These are conditions which lead to a hypercoagulable state and are associated with blood clots in the very small arteries and blood vessels. The specific tests are:
Antiphospholipid antibodies (Lupus anticoagulant, antibodies against cardiolipin etc)
Inherited Thrombophilias (Factor V Leiden gene mutation, protein C & S deficiency, MTHFR 677 T mutation etc)
Spontaneous abortion or miscarriage is defined as the involuntary termination of pregnancy before 20 weeks of gestation or below a fetal weight of 500g. Overall, 50-75% of miscarriages result from numerical chromosomal abnormalities and occur by chance. The most common are trisomies. Maternal ageing is associated with an increased risk of miscarriage, which reflects a rising prevalence of oocyte aneuploidy. Karyotype of both partners or the abortus can provide evidence as to the type of anomaly or may suggest a non-genetic cause when normal. IVF with preimplantation genetic diagnosis and selected transfer of euploid embryos is an established treatment for couples when one partner is a carrier of chromosomal anomaly.
Anatomic anomalies of the uterus predispose to an increased risk of pregnancy loss and can be identified by sonohysterography or the traditional hysterosalpingogram (HSG). The septate uterus is the most common anomaly and the one most closely associated with recurrent pregnancy loss. This malformation can easily be corrected via hysteroscopy. Cervical cerclage may help improve pregnancy outcomes in cases that exhibit progressive cervical shortening during pregnancy. Uterine leiomyomas/fibroids especially those that protrude into or displace the uterine cavity can be associated with pregnancy loss.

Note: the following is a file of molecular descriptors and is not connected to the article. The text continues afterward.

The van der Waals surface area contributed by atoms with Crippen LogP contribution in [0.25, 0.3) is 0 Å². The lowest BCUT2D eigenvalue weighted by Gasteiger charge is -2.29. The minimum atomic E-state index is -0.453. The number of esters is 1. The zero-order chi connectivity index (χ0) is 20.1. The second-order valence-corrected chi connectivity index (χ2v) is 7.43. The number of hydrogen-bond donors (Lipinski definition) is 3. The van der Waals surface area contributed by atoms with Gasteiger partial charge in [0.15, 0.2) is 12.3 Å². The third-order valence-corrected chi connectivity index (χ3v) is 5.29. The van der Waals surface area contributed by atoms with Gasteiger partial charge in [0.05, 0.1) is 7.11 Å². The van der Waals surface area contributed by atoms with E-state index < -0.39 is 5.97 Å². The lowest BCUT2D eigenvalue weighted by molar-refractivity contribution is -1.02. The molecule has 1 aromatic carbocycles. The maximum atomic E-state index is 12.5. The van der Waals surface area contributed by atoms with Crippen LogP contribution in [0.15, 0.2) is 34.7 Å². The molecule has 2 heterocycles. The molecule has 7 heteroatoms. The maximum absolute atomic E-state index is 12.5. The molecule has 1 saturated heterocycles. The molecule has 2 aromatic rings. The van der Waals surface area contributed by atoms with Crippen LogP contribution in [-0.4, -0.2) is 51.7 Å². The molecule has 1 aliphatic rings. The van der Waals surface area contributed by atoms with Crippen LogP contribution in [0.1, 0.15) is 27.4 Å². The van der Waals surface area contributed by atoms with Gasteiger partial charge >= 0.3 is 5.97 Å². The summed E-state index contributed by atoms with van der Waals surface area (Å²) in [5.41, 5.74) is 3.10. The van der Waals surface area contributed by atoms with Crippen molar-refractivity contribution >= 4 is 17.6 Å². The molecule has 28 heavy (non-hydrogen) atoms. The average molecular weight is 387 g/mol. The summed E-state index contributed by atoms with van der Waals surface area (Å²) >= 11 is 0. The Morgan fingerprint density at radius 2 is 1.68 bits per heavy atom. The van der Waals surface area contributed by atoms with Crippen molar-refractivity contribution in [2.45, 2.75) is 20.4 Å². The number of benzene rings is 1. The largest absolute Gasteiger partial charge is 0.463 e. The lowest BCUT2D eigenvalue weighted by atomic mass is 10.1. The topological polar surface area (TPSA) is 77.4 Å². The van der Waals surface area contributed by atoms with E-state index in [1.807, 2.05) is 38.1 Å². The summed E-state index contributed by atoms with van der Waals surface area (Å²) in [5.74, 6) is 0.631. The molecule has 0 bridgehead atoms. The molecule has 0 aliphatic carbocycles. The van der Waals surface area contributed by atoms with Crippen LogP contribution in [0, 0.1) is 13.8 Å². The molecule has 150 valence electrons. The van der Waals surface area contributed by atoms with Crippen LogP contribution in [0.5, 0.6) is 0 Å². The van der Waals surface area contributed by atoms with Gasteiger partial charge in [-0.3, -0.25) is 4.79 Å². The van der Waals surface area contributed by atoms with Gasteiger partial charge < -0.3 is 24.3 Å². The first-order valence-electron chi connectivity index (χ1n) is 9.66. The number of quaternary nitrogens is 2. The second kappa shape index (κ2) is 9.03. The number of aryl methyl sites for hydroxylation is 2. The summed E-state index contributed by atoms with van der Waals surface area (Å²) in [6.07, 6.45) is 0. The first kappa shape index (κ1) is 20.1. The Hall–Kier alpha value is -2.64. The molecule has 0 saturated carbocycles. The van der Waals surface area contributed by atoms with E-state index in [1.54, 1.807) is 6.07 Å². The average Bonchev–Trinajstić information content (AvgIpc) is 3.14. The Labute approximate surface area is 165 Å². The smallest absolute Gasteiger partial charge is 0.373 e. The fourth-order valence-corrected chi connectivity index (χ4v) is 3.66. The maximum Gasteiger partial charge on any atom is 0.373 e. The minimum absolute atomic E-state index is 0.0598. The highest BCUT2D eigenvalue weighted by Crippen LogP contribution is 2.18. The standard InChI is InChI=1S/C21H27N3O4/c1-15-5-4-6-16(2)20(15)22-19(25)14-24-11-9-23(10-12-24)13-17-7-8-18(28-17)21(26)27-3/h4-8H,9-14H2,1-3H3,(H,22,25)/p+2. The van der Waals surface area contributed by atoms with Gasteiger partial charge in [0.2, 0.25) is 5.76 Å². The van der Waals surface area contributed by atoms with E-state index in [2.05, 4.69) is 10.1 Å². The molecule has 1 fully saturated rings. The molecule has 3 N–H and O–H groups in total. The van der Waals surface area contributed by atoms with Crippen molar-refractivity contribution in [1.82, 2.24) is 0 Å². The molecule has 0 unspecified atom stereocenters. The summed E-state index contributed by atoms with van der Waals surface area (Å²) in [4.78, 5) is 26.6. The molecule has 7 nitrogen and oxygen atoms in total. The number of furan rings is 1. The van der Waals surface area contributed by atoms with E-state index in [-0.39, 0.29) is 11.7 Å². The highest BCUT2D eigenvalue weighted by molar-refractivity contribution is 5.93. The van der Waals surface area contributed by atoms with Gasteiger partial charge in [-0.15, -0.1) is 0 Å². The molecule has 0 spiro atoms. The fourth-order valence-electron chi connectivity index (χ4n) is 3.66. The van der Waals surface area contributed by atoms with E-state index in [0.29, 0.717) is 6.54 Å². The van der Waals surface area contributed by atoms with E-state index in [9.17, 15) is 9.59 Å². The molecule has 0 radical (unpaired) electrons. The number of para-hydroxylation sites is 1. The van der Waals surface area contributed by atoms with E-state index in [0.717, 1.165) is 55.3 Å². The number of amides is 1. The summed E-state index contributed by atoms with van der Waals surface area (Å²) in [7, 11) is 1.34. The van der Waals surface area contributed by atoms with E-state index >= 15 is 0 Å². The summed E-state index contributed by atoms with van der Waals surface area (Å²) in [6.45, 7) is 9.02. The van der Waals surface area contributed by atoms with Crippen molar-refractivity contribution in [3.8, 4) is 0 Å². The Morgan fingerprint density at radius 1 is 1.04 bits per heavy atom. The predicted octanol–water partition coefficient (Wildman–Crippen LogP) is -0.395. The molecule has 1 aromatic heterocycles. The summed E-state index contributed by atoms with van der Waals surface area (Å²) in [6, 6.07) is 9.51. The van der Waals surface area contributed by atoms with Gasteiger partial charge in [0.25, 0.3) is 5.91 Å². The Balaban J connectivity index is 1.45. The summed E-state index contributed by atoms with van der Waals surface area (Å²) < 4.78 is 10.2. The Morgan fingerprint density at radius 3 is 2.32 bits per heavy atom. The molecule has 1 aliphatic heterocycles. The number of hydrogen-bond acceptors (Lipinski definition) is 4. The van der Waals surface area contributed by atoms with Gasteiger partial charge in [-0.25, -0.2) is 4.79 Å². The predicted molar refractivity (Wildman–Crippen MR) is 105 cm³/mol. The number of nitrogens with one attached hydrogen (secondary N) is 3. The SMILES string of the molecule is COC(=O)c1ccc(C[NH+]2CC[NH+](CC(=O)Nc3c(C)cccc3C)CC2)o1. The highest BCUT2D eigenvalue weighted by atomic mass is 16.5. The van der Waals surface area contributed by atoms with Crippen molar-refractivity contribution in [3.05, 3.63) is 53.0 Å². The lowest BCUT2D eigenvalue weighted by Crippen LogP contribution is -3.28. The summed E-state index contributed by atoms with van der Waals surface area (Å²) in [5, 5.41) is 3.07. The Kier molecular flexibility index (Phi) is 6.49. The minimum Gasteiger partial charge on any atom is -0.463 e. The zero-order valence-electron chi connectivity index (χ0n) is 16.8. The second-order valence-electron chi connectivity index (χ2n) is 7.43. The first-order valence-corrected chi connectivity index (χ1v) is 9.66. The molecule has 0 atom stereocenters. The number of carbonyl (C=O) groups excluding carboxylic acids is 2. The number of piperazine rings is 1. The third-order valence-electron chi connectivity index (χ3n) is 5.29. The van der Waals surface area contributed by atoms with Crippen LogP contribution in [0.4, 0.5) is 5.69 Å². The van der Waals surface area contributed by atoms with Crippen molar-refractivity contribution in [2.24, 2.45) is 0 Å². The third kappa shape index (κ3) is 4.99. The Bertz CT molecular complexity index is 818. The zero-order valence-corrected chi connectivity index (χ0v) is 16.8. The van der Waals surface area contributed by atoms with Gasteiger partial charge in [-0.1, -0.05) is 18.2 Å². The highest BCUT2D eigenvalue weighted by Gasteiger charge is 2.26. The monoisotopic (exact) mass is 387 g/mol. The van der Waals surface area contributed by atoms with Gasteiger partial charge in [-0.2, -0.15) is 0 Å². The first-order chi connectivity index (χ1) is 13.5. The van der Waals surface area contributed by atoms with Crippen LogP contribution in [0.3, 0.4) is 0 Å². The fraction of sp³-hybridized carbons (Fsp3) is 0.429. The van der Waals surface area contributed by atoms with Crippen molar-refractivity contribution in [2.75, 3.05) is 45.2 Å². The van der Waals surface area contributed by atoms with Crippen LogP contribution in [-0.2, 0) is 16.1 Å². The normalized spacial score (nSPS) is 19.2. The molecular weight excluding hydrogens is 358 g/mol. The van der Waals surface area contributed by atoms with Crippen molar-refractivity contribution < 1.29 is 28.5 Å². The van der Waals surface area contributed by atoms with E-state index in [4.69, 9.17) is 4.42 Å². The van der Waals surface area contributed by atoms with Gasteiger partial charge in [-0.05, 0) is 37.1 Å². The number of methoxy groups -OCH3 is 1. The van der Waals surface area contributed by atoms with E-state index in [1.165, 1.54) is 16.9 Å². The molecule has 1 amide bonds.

Pregnancy outcomes are much improved after hysteroscopic removal of intrauterine adhesions. At Serum, we have pioneered the performance of “implantation cuts” at the fundus of the uterus which has resulted in a significant increase in implantation rates. CLICK HERE
Maternal immune recognition and response play an important role in normal pregnancy and may be a cause of otherwise unexplained recurrent pregnancy loss. There is a lot of ongoing research in this area in the recent years and Serum offers an extensive testing and treatment for immune issues to its patients. CLICK HERE
Inherited and acquired thrombophilias resulting from mutations in clotting factors have emerged as a potentially important cause of recurrent pregnancy loss. Pathologic thrombosis results from an imbalance between coagulation and fibrinolysis. At Serum, we screen women for inherited thromobophilias who have an otherwise unexplained recurrent pregnancy loss or have a previous history of pregnancy complications that have resulted from thrombosis or failure of the placenta (such as preeclampsia and intrauterine growth restriction).